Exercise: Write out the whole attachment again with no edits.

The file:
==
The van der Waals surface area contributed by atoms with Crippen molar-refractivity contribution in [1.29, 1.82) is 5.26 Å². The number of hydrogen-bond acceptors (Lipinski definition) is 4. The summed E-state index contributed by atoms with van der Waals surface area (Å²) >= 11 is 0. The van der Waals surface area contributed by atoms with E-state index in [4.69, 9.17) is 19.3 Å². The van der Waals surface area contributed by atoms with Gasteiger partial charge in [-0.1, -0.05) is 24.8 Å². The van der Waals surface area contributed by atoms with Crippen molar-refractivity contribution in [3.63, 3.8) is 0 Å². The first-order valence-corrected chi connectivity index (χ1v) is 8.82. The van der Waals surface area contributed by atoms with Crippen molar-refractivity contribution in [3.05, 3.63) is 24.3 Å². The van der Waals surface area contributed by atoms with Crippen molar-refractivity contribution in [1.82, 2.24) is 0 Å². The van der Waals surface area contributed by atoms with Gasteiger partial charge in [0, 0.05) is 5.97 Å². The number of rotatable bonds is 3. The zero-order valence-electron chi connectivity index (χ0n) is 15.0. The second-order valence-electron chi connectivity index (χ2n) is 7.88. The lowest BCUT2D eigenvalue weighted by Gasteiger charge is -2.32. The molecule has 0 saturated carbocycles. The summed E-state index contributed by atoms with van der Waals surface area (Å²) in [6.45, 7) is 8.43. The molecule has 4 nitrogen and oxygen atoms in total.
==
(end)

The van der Waals surface area contributed by atoms with Crippen molar-refractivity contribution in [1.29, 1.82) is 5.26 Å². The number of hydrogen-bond acceptors (Lipinski definition) is 4. The summed E-state index contributed by atoms with van der Waals surface area (Å²) >= 11 is 0. The van der Waals surface area contributed by atoms with E-state index in [4.69, 9.17) is 19.3 Å². The van der Waals surface area contributed by atoms with Gasteiger partial charge in [-0.1, -0.05) is 24.8 Å². The van der Waals surface area contributed by atoms with Crippen molar-refractivity contribution in [3.63, 3.8) is 0 Å². The first-order valence-corrected chi connectivity index (χ1v) is 8.82. The van der Waals surface area contributed by atoms with Crippen molar-refractivity contribution in [3.05, 3.63) is 24.3 Å². The van der Waals surface area contributed by atoms with Crippen molar-refractivity contribution in [1.82, 2.24) is 0 Å². The van der Waals surface area contributed by atoms with Gasteiger partial charge in [0, 0.05) is 5.97 Å². The number of rotatable bonds is 3. The zero-order valence-electron chi connectivity index (χ0n) is 15.0. The second-order valence-electron chi connectivity index (χ2n) is 7.88. The lowest BCUT2D eigenvalue weighted by Gasteiger charge is -2.32. The molecule has 0 saturated carbocycles. The summed E-state index contributed by atoms with van der Waals surface area (Å²) in [6.45, 7) is 8.43. The molecule has 4 nitrogen and oxygen atoms in total.